The symbols in a symbol table are written in the following order.
Index 0 in any symbol table is used to represent undefined symbols. This first entry in a symbol table is always completely zeroed. The symbol type is therefore STT_NOTYPE.
If the symbol table contains any local symbols, the second entry of the symbol table is an STT_FILE symbol giving the name of the file.
Section symbols of type STT_SECTION.
Register symbols of type STT_REGISTER.
Global symbols that have been reduced to local scope.
For each input file that supplies local symbols, a STT_FILE symbol giving the name of the input file, followed by the symbols in question.
The global symbols immediately follow the local symbols in the symbol table. The first global symbol is identified by the symbol table sh_info value. Local and global symbols are always kept separate in this manner, and cannot be mixed together.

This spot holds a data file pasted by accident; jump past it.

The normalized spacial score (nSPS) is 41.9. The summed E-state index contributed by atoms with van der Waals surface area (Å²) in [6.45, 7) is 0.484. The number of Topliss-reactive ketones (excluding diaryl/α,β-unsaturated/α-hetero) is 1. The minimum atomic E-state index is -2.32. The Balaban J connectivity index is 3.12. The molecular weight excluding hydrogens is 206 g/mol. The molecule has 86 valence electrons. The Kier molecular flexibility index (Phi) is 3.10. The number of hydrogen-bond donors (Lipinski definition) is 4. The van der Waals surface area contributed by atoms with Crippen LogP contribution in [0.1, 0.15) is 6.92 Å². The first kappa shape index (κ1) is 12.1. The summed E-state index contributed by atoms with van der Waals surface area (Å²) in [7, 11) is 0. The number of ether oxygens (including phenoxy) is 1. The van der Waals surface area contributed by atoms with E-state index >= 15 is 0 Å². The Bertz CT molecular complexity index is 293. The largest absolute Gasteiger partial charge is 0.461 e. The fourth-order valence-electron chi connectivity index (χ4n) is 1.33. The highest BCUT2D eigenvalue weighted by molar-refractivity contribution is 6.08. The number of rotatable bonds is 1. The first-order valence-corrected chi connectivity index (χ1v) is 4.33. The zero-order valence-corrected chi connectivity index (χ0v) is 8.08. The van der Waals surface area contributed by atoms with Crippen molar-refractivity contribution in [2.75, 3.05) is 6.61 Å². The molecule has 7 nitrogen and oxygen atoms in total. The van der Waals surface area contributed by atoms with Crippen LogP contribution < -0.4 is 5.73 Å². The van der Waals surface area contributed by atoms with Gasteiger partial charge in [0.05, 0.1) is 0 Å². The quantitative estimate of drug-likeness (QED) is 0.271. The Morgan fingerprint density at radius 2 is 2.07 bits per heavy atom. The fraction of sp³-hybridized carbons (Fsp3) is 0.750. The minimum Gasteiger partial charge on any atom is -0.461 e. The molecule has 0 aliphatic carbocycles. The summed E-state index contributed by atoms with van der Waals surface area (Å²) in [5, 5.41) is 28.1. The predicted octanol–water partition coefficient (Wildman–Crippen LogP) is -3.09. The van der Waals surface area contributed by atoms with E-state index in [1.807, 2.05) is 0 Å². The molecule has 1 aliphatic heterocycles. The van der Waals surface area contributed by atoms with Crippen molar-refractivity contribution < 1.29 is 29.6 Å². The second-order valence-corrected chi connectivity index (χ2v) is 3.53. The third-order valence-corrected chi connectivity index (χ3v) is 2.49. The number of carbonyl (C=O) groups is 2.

Two symbol tables are of special interest in the Solaris OS.
This symbol table contains every symbol that describes the associated ELF file. This symbol table is typically non-allocable, and is therefore not available in the memory image of the process.
Global symbols can be eliminated from the .symtab by using a mapfile together with the ELIMINATE keyword. See Defining Additional Symbols with a mapfile. Local symbols can also be eliminated by using the link-editor -z redlocsym option.
This table contains a subset of the symbols from the .symtab table that are needed to support dynamic linking. This symbol table is allocable, and is therefore available in the memory image of the process.
The .dynsym table begins with the standard NULL symbol, followed by the files global symbols. STT_FILE symbols are typically not present in this symbol table. STT_SECTION symbols might be present if required by relocation entries.